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Newspapers Have Lost Their Faith

Discussion in 'Journalism topics only' started by PeteyPirate, Apr 16, 2008.

  1. PeteyPirate

    PeteyPirate Guest

    This guy just won the Pulitzer for his economic commentaries. I don't know if I agree with his underlying premise that newspapers don't give the readers enough credit.

  2. Twoback

    Twoback Active Member

    Newspapers generally never had faith in their readers.
    How can you lose what you didn't have?
  3. Dave Kindred

    Dave Kindred Member

    I pay attention to Pearlstein. He once did a steroids-in-baseball column that was by far the best I read. He won the Pulitzer for columns warning, a year out, of the mortgage lending implosion. What he says in this column is that someone very bright, very brave, and very rich will soon create a Home Depot/Barnes & Noble/Starbucks of newspapers. Imagine his own paper, The Washington Post, buying every mid-size paper within 150 miles of D.C. I can see a masthead:
    The Fredericksburg Free Lance-Star
    A Washington Post Company News Organization

    And, yes, newspapers long have underestimated readers and giving them less is suicide by a thousand cuts.
  4. PeteyPirate

    PeteyPirate Guest

    A lot of people place stock in what Pearlstein says, and I say that literally. When he won the Pulitzer, a couple of the online commenters mentioned that they followed his investment advice to hedge against the impending crisis and didn't get killed in the market.
  5. This graph was a bit surprising:

    Today there are 1,437 daily newspapers in the United States, of which all but 400 have circulations of under 25,000. At that size, it is unlikely they can ever be very efficient or, for that matter, very good.

    I don't know that I have faith in those numbers.

    I like what he said about diminishing the quality of newspapers ..
  6. STLIrish

    STLIrish Active Member

    Which of the numbers do you not "have faith in?"

    I think his broader point - that there's a market for a useful guide to understanding the world and we can be it, but right now we're moving in the wrong direction - is right on.
  7. DanOregon

    DanOregon Well-Known Member

    I agree with a lot of points made in the article. The Internet has put the world at our fingertips, and trying to compete with that with "local-local" coverage seems quaint at best. I wouldn't mind the Local focus if it was uncovering a lot of dirt and really shaking things up, but I find most papers using the philosophy to justify coverage of business openings (but never closings) and focusing on the fluff instead of issue related coverage.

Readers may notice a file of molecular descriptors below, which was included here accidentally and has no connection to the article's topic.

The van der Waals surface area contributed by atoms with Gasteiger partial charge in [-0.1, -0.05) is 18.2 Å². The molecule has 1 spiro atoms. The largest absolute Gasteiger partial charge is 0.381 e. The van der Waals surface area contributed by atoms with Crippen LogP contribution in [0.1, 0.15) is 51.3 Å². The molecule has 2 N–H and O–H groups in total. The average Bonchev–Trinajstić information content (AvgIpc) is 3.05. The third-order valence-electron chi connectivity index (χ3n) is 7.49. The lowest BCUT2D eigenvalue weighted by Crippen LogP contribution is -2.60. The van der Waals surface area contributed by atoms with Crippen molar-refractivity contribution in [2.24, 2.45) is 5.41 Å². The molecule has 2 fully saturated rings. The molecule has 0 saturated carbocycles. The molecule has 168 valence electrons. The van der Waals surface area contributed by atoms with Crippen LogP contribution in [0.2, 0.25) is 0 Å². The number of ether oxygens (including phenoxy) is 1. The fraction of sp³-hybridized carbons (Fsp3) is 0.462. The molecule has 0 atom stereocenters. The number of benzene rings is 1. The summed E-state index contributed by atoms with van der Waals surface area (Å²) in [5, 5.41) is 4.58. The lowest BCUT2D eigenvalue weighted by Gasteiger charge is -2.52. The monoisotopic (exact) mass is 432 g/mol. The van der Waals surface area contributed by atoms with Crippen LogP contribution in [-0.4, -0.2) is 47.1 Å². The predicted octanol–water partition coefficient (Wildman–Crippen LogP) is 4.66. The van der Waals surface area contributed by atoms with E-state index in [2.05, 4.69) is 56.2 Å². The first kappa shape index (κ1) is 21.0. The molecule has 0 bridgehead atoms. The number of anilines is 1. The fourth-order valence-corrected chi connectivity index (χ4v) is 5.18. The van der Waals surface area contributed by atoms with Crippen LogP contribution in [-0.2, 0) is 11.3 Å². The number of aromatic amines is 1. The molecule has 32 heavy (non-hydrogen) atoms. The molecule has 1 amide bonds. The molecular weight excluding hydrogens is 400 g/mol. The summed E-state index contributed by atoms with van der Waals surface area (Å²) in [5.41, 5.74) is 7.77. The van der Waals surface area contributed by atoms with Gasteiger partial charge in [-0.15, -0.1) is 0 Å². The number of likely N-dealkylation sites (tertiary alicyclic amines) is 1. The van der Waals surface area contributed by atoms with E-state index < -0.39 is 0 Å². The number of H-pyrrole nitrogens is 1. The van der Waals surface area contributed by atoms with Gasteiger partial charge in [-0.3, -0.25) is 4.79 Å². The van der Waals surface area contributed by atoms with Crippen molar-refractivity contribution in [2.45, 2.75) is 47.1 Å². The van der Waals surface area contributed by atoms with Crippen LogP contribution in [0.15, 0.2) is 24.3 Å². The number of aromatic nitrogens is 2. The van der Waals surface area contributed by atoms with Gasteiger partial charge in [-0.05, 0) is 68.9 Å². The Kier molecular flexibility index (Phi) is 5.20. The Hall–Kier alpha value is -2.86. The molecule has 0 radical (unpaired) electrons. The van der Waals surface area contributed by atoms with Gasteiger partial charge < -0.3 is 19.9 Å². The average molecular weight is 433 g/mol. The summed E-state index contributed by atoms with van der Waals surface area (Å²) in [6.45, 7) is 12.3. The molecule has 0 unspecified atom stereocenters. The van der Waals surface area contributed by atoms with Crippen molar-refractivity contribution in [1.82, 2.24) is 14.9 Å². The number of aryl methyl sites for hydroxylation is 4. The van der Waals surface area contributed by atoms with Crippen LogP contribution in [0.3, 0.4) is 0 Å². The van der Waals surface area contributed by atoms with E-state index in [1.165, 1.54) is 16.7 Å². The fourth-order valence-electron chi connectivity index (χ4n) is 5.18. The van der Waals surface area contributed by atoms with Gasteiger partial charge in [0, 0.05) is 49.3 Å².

8. Nearly two-thirds of the country's newspapers are smaller than 25,000 circ. Really?

    Live and learn I guess.
  9. DanOregon

    DanOregon Well-Known Member

    I think if you include weeklies and twice-weeklies which serve a lot of smaller communities the numbers make sense.
    And its not just newspapers that are dumbing down their coverage TWO Portland stations led their newscasts tonight in Portland with two black labs getting mixed up and sent home to different owners from a local kennel, including hints at possible legal action. I see stories like that and I get the impression nothing is really going on in the world.
  10. NightOwl

    NightOwl Guest

    Don't know if newspapers have lost their faith.

    Definitely know that newspapers have lost their way.

    I love good design, but decisions on content -- and what it takes to provide great content -- seem to be not the major thrust anymore.

    Unless Britney Spears farts or something. Then we have three meetings and a makeover for the front page.
  11. buckweaver

    buckweaver Active Member

    In the three years I was at my last paper, I can count on one hand how many discussions we had about "providing great content," or something to the effect of improving the quality of the paper.

    We had to work too hard just to tread water.
  12. DanOregon

    DanOregon Well-Known Member

    Which brings on a good point about staff cutbacks dictating coverage that can be "locked in" for the 3 p.m. budget meeting or at least before the eds head home at 6 or 7 p.m.
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